Margaret has seen the evolution of the city centre

Margaret Overmeyer has watched the city centre grow over the past two decades.

The city has become a second home for store manager Margaret Overmeyer, who has been travelling to and from her workplace for over two decades.

Margaret, who is from Blue Downs, works at a retail shoe shop in Mill Street, and for the past 21 years, has been making her way through the city centre with her two girls – come rain or shine.

“I started out in a supermarket when I finished matric, then after five years, I landed this job. At the time, I knew nothing about shoes.”

The store that Margaret works at is mainly for people with “problematic feet”, she said.

“When I first started here 21 years ago, the shoes were so expensive and I didn’t understand why, but over the years I learnt about health shoes and also a bit about orthopaedics and what makes a good shoe.

“It’s not just about the shoe you sell, it’s about how you sell it. You have to explain to a customer the benefits of having to pay
R1 000 for a boot.”

She said while women always look for attractive, stylish shoes, men are more simple.

“Women will always come in and go for what looks good, but it’s all about comfort and securing your foot. Women like to wear slippers, but I would recommend something that has a back strap or a strap over the foot, so that you don’t have to grip your shoes with your toes. “

She said the same for men and children. “For men, something with laces is always good, as well as for children, because they need to be able to walk properly – something that holds the foot. With toddlers, the foot grows according to the shoe you wear, so it’s important for toddlers to have good grip and security.”

She said when she first started 20 years ago, there used to be half-sizes, but they don’t make it locally anymore.

“We still stock half-sizes, but locally, it was a bit of a hassle to get half sizes when people can just use innersoles or heel grips.”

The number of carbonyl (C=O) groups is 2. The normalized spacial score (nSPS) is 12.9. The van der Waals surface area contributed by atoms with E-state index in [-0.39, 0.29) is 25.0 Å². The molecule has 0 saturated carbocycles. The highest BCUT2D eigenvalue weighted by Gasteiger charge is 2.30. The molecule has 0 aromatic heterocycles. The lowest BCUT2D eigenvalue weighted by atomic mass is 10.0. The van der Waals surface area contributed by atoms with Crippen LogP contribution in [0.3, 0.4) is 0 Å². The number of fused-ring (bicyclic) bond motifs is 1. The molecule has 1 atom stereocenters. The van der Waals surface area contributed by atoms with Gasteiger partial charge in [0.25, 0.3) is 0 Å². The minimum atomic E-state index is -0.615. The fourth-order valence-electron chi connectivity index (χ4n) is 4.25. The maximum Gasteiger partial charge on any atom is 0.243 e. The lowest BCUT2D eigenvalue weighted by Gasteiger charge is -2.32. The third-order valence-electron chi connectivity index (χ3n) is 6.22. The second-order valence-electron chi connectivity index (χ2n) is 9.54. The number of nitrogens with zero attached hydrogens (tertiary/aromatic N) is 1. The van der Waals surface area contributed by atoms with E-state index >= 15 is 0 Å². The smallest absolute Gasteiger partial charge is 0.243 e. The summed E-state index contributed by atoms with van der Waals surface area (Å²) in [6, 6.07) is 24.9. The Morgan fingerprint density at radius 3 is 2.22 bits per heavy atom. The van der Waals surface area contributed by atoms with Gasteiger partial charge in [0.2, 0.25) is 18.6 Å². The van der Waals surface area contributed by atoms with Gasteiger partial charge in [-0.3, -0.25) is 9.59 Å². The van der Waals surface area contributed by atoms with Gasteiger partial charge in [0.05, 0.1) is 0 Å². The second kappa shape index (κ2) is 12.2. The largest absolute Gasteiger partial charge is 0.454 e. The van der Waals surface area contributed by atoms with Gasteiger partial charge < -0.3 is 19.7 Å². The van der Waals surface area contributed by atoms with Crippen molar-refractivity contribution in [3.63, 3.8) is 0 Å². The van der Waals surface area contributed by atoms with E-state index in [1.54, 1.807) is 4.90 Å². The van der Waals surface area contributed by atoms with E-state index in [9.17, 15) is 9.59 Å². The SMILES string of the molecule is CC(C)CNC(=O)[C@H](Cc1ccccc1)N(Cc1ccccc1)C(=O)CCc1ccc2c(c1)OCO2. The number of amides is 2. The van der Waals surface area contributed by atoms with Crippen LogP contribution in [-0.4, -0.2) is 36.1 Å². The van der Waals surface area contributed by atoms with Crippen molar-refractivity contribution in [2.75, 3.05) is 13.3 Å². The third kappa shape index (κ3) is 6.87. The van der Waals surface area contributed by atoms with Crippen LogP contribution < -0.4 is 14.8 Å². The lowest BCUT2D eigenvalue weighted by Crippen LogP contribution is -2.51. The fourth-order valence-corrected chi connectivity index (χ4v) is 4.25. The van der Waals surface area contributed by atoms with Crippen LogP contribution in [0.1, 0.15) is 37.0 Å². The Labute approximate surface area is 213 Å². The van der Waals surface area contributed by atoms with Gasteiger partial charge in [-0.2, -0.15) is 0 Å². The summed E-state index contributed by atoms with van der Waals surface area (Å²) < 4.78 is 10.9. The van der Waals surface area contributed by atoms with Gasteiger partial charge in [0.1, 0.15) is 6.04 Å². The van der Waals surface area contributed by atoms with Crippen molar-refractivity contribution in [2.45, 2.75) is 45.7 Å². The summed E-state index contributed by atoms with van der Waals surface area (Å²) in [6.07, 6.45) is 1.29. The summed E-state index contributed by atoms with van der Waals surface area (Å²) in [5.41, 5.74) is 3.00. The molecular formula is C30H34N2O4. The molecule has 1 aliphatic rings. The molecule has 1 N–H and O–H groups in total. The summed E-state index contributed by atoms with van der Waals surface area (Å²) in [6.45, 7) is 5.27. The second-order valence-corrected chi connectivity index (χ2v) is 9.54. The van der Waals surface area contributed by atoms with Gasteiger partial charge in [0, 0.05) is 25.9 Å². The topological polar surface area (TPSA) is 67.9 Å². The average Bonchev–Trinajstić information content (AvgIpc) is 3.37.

While Margaret enjoys the convenience of the city centre and the quiet spot the store is situated in, she says that the CBD has become a concern for her, especially travelling with her daughters.

“In the morning, my daughters and I take the bus to town. When I first started here, my eldest was only two years old. Now she is 23 years old.”

She said she has placed her youngest daughter at Gardens Commercial High School and her eldest daughter works in Buitenkant Street.

“It’s better to have them close to me, so I can work soundly.”

However, she said that the hustle and bustle in the CBD makes it a difficult place to work or play. While it is convenient, she said that it can become very intimidating.

“The number of homeless people have increased over the years. I once had a customer who comes to Cape Town every year from overseas, and he asked me what the government is doing about all the street people. I couldn’t answer him, but I have noticed an increase, as my daughters and I take a daily walk through the city.”

She also said that the brazen drug usage is out of control. “People throw a jacket or a blanket over their heads and do drugs in public.

“It’s scary to see that kind of thing – and it happens all the time, especially on the Parade. It wasn’t like this in the past. Also, I’ve witnessed people being pick-pocketed, and also saw people’s bags being stolen in front of me, so I am happy to be on the outskirts.

“The space is safer. Central town is too chaotic.”

She also said that the area has become a lot “younger”.

“I think with all the new apartment blocks and the area becoming so trendy, the older people are moving out. A lot of my older customers have gone to live in old-age homes in the suburbs. But it is convenient to get to this part of town with the new MyCiTi bus routes, and the parking is easier than in the CBD. Traffic is not congested either, so I’m happy,” she said.